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Calvin's Commentaries, Vol. 3: Harmony of the Law, Part I, tr. by John King, [1847-50], at

Deuteronomy 8

Deuteronomy 8:7-10

7. For the Lord thy God bringeth thee into a good land; a land of brooks of water, of fountains, and depths that spring out of valleys and hills;

7. Quia Jehova Deus tuus introducit to in terram bonam, terram ubi torrentes, aquarum fontes, et abyssi erumpentes per valles et colles.

8. A land of wheat, and barley, and vines, and fig-trees, and pomegranates; a land of oil-olive and honey;

8. Terram frumenti, et hordei, vitis et ficus, et malogranati: terram oleae oliviferae, et mellis.

9. A land wherein thou shalt eat bread without scarceness, thou shalt not lack any thing in it; a land whose stones are iron, and out of whose hills thou mayest dig brass.

9. Terram in qua non comedes panem in penuria, nee ulla re indigebis: terram cujus lapides sunt ferrum, et e cujus montibus effodies aes.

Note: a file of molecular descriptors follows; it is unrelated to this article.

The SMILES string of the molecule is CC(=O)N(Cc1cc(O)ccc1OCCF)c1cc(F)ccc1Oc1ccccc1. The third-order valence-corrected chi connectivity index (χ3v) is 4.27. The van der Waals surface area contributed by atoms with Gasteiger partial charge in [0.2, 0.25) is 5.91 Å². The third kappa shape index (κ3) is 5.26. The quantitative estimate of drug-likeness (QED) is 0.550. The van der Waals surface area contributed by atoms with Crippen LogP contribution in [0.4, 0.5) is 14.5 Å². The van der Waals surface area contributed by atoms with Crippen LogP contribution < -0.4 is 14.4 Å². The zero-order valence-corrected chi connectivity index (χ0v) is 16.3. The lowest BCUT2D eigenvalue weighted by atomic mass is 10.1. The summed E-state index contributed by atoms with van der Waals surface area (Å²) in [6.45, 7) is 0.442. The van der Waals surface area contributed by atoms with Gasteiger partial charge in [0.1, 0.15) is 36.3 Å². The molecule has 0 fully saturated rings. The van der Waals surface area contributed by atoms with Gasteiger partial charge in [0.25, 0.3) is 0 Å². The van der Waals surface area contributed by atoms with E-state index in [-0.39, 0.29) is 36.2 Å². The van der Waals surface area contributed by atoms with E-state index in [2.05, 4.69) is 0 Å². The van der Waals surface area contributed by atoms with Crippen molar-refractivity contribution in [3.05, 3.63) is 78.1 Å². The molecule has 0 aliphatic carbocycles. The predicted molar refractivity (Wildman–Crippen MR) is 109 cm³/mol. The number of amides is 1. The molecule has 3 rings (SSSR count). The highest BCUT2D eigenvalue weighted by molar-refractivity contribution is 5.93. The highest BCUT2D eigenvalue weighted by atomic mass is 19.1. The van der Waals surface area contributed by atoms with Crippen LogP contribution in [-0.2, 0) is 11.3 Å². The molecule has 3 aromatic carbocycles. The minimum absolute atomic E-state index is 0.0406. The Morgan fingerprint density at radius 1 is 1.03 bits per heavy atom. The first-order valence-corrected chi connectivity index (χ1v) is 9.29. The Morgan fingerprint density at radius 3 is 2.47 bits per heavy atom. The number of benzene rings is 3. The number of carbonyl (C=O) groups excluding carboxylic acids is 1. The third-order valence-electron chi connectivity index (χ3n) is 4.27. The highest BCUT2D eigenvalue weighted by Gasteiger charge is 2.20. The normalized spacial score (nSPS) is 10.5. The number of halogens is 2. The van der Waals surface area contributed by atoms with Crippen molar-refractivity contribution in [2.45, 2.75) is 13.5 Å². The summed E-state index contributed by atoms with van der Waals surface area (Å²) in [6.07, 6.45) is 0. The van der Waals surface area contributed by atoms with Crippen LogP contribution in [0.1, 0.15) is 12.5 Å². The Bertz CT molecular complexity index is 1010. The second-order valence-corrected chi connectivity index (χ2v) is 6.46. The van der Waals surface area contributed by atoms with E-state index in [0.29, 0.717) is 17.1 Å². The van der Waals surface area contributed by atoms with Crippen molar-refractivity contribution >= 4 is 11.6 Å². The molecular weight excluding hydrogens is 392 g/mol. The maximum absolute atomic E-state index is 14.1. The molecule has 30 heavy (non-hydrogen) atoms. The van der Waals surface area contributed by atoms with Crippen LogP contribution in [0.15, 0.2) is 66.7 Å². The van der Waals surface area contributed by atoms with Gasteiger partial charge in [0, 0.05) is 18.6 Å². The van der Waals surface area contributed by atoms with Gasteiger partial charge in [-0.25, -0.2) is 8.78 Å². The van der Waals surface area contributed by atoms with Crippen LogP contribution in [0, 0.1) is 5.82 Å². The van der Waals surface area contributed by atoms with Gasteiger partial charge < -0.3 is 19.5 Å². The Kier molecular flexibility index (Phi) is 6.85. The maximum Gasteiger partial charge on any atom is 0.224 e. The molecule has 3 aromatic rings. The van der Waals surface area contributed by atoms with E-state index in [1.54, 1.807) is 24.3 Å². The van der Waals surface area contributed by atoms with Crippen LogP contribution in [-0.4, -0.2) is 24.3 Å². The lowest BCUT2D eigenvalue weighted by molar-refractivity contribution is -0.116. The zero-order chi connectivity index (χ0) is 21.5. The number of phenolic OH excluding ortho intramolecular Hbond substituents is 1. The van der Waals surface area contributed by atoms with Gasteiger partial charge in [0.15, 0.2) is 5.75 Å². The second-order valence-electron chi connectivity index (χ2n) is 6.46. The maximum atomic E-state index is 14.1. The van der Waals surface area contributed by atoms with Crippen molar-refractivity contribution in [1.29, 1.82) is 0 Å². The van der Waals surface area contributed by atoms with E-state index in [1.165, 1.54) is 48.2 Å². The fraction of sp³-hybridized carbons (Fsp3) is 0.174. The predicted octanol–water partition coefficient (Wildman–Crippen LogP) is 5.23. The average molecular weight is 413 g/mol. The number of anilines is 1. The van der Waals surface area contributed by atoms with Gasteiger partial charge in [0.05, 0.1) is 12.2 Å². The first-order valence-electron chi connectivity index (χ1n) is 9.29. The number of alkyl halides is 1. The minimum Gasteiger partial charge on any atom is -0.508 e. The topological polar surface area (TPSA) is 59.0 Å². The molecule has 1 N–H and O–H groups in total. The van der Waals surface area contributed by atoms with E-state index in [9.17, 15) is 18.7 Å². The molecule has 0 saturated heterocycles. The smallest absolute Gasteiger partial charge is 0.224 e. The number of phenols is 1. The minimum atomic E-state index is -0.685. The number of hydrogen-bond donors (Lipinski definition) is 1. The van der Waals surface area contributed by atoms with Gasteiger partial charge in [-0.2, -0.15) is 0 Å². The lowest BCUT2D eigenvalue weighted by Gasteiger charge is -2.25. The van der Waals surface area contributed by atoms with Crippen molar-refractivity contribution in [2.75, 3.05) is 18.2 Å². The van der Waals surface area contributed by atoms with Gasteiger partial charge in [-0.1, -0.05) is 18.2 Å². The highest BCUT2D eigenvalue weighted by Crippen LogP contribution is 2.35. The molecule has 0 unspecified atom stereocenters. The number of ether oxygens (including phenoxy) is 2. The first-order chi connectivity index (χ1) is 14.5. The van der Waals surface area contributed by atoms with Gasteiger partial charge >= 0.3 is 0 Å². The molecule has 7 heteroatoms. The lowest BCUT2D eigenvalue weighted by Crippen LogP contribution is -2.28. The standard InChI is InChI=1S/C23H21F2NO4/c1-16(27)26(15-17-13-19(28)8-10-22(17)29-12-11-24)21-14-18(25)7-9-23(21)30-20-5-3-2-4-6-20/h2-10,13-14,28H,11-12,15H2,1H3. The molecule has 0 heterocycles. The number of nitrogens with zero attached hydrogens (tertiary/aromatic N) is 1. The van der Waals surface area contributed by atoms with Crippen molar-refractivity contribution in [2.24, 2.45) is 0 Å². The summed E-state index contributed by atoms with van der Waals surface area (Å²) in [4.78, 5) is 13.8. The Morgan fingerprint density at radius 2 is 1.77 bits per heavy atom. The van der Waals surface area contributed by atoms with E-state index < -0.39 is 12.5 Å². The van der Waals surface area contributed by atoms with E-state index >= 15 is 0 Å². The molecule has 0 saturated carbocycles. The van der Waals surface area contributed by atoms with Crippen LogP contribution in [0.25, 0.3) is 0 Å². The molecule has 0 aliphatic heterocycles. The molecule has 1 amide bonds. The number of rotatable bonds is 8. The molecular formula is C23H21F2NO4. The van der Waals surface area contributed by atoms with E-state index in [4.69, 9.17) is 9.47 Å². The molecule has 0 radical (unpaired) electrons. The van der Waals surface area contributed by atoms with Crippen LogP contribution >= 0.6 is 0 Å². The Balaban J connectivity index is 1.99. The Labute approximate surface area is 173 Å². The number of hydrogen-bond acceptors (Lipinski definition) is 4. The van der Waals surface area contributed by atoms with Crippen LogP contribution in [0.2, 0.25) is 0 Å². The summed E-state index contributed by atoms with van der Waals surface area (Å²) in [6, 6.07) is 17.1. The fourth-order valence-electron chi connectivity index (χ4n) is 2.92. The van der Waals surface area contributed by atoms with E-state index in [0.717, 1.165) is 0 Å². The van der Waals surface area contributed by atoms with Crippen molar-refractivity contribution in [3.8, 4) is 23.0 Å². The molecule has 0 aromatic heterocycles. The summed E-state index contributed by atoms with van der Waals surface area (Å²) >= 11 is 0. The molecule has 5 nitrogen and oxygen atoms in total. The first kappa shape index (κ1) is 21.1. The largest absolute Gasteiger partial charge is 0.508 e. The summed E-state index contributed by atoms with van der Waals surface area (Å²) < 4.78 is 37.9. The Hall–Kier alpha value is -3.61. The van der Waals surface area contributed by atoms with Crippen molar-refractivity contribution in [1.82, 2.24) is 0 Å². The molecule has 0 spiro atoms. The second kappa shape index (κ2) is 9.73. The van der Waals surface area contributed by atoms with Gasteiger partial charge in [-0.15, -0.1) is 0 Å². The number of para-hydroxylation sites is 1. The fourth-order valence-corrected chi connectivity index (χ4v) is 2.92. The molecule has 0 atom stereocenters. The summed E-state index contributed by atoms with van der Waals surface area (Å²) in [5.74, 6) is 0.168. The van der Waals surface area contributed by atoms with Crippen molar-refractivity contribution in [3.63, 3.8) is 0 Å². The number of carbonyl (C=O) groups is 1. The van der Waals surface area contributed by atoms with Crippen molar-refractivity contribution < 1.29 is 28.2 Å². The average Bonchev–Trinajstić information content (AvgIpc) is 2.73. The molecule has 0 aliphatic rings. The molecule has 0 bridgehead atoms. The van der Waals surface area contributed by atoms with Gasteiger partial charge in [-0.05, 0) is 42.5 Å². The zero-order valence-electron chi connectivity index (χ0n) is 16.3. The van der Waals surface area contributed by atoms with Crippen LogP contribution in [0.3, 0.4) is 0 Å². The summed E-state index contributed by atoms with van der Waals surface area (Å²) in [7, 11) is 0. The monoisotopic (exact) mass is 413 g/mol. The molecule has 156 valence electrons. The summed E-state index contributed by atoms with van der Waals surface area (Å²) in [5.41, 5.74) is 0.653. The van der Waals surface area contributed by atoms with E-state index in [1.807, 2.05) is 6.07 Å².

10. When thou hast eaten and art full, then thou shalt bless the Lord thy God for the good land which he hath given thee.

10. Comedes igitur, et satiaberis: et tunc benedices Jehovae Deo tuo in terra illa quam dedit tibi.



Deuteronomy 11:10-12

10. For the land, whither thou goest in to possess it, is not as the land of Egypt, from whence ye came out, where thou sowedst thy seed, and wateredst it with thy foot, as a garden of herbs:

10. Terra enim quam tu ingrederis ut possideas eam, non est sicut terra Aegypti, ex qua egressi estis, in qua seminabas semen tuum, et irrigabas pede tuo, ut hortum oleris.

11. But the land, whither ye go to possess it, is a land of hills and valleys, and drinketh water of the rain of heaven:

11. At terra ad quam vos transibitis ut possideatis eam, terra montium et vallium est: de pluvia coeli bibes aquam.

12. A land which the Lord thy God careth for: the eyes of the Lord thy God are always upon it, from the beginning of the year, even unto the end of the year.

12. Est terra quam Jehova Deus tuus requirit: semper sunt oculi Jehovae Dei tui in ca, a principio anni usque ad extremum anni.